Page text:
How is intraocular lymphoma treated?

Updated: Mar 15, 2019
  • Author: Manolette R Roque, MD, MBA, FPAO; Chief Editor: Hampton Roy, Sr, MD  more...
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Because of the high recurrence rate and refractory nature of primary central nervous system lymphoma with ocular involvement (PCNSLO), treatment is difficult. [17] However, treatment of intraocular lymphoma underwent a significant advance with the introduction of chemoradiation to the central nervous system (CNS) and ocular radiation.

Radiation (3500-4000 cGy) alone to the eyes and CNS gave high rates of initial response, but patients usually succumbed to recurrent disease. With multimodality therapy, including a boosted radiation dose (5000-10,000 cGy) to the spinal cord and intrathecal methotrexate, vision can be improved and life can be prolonged, with some patients alive at 9 years after treatment. In selected cases, patients with isolated ocular disease have been treated with ocular radiation alone, with some longer-term survivors. [44, 45, 46]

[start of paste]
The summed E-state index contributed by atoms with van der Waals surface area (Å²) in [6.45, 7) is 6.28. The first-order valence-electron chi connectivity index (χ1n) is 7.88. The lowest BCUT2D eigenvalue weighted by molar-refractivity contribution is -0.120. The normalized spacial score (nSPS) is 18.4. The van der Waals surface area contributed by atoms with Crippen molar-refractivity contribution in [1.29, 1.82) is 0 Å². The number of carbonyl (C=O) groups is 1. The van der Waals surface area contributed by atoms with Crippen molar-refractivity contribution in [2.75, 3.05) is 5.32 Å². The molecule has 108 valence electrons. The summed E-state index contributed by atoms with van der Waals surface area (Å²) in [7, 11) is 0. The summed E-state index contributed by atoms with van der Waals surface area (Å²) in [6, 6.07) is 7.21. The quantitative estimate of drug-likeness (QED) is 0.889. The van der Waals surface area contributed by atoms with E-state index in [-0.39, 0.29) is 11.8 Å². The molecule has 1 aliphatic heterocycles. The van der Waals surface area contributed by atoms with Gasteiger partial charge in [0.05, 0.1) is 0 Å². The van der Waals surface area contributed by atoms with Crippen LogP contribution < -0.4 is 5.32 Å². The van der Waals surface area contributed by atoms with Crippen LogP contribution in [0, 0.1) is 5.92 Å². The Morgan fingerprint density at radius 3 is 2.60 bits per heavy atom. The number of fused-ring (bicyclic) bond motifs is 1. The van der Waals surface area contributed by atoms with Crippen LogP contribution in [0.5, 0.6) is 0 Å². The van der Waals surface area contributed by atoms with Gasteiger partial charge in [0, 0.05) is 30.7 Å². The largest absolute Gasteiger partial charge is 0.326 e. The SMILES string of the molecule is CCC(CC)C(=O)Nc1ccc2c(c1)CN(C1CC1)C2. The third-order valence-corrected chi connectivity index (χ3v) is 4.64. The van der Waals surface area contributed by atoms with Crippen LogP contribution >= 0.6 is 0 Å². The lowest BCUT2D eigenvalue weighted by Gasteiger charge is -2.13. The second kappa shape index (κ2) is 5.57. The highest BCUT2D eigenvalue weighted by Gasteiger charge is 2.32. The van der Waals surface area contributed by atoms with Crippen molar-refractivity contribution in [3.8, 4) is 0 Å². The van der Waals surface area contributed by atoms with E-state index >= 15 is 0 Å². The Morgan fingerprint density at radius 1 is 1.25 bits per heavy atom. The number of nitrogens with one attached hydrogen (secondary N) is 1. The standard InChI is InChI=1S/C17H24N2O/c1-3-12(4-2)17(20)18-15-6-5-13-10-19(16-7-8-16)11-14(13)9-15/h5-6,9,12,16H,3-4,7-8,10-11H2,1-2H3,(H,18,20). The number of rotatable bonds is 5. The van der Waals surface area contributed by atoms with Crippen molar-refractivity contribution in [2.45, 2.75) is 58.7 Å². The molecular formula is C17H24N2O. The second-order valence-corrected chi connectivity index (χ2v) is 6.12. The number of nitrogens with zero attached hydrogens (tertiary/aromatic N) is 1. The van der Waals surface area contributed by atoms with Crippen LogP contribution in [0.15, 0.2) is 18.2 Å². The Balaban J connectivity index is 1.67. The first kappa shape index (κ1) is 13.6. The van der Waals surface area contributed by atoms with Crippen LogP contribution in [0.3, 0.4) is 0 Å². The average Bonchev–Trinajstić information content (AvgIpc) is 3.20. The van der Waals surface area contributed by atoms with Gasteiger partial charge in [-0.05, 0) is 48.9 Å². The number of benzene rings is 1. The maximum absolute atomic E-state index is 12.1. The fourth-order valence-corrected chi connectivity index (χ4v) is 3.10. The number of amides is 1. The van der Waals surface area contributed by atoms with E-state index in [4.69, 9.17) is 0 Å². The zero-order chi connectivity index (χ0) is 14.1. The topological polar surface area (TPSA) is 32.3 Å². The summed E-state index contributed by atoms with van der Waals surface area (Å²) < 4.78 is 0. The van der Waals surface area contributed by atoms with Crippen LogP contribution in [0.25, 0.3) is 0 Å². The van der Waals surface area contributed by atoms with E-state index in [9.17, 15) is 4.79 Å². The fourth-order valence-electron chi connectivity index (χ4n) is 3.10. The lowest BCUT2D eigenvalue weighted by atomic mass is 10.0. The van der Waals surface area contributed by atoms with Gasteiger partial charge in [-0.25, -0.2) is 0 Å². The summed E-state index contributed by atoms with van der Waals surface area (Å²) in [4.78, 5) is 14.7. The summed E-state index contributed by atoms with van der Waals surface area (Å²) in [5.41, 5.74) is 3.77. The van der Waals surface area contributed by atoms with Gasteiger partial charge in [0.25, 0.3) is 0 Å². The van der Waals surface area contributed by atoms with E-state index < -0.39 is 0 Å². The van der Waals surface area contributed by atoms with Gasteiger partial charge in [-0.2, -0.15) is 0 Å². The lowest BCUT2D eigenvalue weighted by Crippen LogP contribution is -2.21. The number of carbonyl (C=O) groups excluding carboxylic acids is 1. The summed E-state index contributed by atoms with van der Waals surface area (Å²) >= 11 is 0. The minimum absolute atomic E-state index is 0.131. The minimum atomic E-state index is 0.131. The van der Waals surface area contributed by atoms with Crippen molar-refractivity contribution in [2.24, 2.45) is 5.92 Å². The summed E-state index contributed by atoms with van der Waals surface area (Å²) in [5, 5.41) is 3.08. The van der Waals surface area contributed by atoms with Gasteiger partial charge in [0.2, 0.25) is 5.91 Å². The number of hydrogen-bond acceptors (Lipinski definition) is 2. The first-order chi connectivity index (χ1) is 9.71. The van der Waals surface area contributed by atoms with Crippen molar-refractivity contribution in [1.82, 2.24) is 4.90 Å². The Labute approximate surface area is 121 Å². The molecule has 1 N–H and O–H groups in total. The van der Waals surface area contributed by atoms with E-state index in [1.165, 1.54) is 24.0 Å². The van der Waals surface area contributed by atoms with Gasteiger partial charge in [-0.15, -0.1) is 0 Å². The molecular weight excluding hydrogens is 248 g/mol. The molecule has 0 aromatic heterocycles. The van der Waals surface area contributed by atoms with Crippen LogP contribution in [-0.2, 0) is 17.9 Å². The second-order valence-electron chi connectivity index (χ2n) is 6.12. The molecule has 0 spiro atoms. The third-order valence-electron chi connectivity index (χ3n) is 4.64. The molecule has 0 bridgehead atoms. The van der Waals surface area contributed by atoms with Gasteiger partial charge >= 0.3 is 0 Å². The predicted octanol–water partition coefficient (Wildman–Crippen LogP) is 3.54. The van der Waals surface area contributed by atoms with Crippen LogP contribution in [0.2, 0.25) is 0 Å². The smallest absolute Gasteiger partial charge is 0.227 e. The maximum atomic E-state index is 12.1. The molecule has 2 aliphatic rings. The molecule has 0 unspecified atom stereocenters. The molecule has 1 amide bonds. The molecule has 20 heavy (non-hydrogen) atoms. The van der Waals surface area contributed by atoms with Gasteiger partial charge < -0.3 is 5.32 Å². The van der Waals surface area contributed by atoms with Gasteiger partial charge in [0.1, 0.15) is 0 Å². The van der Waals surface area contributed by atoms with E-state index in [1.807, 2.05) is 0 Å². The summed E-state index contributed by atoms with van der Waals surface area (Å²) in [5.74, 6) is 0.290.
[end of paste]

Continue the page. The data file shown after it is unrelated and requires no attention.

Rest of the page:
Innovations in treatment include multiagent primary chemotherapy. This approach was designed to reduce the radiation-associated cognitive defects that can occur in up to 40% of patients older than 50 years. The regimen includes methotrexate and procarbazine, vincristine, thiotepa, or both vincristine and cytarabine. Complete remission has been seen for as long as 30 months. [44, 45, 46]

Radiotherapy for PCNSLO is highly effective, and complications are generally acceptable. Complications of radiotherapy include cataract, dry eye, corneal ulcer, neovascular glaucoma, radiation retinopathy, and optic neuropathy. [47, 48] In the absence of a clear advantage to intravitreal chemotherapy, which involves repetitive injections and associated risks, radiotherapy may still be the most appropriate first-line treatment in most cases. [49]

Research is ongoing to determine if lower doses of local radiation are effective and still reduce associated complications.

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